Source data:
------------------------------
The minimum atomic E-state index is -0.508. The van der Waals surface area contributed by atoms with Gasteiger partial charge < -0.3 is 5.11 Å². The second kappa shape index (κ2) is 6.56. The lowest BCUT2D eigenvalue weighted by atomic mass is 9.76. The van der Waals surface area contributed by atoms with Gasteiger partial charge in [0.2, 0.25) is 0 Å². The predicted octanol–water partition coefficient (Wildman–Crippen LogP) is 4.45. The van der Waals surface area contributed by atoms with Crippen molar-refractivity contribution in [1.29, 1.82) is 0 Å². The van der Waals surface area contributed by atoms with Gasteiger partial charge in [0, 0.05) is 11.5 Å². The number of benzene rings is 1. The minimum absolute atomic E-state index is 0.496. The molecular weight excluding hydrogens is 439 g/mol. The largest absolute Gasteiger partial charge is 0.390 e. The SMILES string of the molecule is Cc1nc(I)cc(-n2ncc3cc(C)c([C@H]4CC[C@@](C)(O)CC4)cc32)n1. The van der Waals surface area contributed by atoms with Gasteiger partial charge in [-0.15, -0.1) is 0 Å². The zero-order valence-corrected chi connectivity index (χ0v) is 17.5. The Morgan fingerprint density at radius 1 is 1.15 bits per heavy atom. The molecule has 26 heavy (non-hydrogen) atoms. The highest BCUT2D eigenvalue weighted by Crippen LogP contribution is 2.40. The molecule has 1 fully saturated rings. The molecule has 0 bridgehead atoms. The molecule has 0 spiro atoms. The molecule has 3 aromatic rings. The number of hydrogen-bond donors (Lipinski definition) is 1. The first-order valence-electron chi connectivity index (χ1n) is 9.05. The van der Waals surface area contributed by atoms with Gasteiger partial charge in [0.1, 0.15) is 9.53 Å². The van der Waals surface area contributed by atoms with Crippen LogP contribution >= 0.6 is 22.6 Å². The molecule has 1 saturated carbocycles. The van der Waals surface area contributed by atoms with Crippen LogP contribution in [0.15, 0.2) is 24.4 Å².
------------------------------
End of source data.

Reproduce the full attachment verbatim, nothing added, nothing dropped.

The minimum atomic E-state index is -0.508. The van der Waals surface area contributed by atoms with Gasteiger partial charge < -0.3 is 5.11 Å². The second kappa shape index (κ2) is 6.56. The lowest BCUT2D eigenvalue weighted by atomic mass is 9.76. The van der Waals surface area contributed by atoms with Gasteiger partial charge in [0.2, 0.25) is 0 Å². The predicted octanol–water partition coefficient (Wildman–Crippen LogP) is 4.45. The van der Waals surface area contributed by atoms with Crippen molar-refractivity contribution in [1.29, 1.82) is 0 Å². The van der Waals surface area contributed by atoms with Gasteiger partial charge in [0, 0.05) is 11.5 Å². The number of benzene rings is 1. The minimum absolute atomic E-state index is 0.496. The molecular weight excluding hydrogens is 439 g/mol. The largest absolute Gasteiger partial charge is 0.390 e. The SMILES string of the molecule is Cc1nc(I)cc(-n2ncc3cc(C)c([C@H]4CC[C@@](C)(O)CC4)cc32)n1. The van der Waals surface area contributed by atoms with Gasteiger partial charge in [-0.15, -0.1) is 0 Å². The zero-order valence-corrected chi connectivity index (χ0v) is 17.5. The Morgan fingerprint density at radius 1 is 1.15 bits per heavy atom. The molecule has 26 heavy (non-hydrogen) atoms. The highest BCUT2D eigenvalue weighted by Crippen LogP contribution is 2.40. The molecule has 1 fully saturated rings. The molecule has 0 bridgehead atoms. The molecule has 0 spiro atoms. The molecule has 3 aromatic rings. The number of hydrogen-bond donors (Lipinski definition) is 1. The first-order valence-electron chi connectivity index (χ1n) is 9.05. The van der Waals surface area contributed by atoms with Gasteiger partial charge in [0.1, 0.15) is 9.53 Å². The van der Waals surface area contributed by atoms with Crippen LogP contribution >= 0.6 is 22.6 Å². The molecule has 1 saturated carbocycles. The van der Waals surface area contributed by atoms with Crippen LogP contribution in [0.15, 0.2) is 24.4 Å².